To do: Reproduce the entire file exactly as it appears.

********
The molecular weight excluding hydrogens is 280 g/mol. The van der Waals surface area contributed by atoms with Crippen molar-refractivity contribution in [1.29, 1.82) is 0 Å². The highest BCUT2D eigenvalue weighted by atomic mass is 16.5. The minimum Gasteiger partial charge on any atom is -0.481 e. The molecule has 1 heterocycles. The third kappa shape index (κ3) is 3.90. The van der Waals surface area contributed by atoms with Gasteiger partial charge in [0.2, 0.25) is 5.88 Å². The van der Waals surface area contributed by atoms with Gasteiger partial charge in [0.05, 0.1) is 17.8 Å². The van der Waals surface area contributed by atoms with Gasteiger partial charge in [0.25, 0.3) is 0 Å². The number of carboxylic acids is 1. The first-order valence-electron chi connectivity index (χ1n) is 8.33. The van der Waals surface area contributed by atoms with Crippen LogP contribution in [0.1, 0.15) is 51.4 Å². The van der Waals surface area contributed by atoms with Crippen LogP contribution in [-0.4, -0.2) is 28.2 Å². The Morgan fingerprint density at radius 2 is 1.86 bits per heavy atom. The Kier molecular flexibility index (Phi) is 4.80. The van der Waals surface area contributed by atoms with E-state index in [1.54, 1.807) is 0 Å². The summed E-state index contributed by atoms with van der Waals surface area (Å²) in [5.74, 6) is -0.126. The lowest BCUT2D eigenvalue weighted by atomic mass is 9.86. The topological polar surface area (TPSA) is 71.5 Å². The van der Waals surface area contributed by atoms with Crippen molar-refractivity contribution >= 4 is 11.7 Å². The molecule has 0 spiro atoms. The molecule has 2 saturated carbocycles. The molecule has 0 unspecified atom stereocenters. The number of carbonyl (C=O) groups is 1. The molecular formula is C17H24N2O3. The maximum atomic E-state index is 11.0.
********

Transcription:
The molecular weight excluding hydrogens is 280 g/mol. The van der Waals surface area contributed by atoms with Crippen molar-refractivity contribution in [1.29, 1.82) is 0 Å². The highest BCUT2D eigenvalue weighted by atomic mass is 16.5. The minimum Gasteiger partial charge on any atom is -0.481 e. The molecule has 1 heterocycles. The third kappa shape index (κ3) is 3.90. The van der Waals surface area contributed by atoms with Gasteiger partial charge in [0.2, 0.25) is 5.88 Å². The van der Waals surface area contributed by atoms with Gasteiger partial charge in [0.05, 0.1) is 17.8 Å². The van der Waals surface area contributed by atoms with Gasteiger partial charge in [0.25, 0.3) is 0 Å². The number of carboxylic acids is 1. The first-order valence-electron chi connectivity index (χ1n) is 8.33. The van der Waals surface area contributed by atoms with Crippen LogP contribution in [0.1, 0.15) is 51.4 Å². The van der Waals surface area contributed by atoms with Crippen LogP contribution in [-0.4, -0.2) is 28.2 Å². The Morgan fingerprint density at radius 2 is 1.86 bits per heavy atom. The Kier molecular flexibility index (Phi) is 4.80. The van der Waals surface area contributed by atoms with E-state index in [1.54, 1.807) is 0 Å². The summed E-state index contributed by atoms with van der Waals surface area (Å²) in [5.74, 6) is -0.126. The lowest BCUT2D eigenvalue weighted by atomic mass is 9.86. The topological polar surface area (TPSA) is 71.5 Å². The van der Waals surface area contributed by atoms with Crippen molar-refractivity contribution >= 4 is 11.7 Å². The molecule has 0 spiro atoms. The molecule has 2 saturated carbocycles. The molecule has 0 unspecified atom stereocenters. The number of carbonyl (C=O) groups is 1. The molecular formula is C17H24N2O3. The maximum atomic E-state index is 11.0.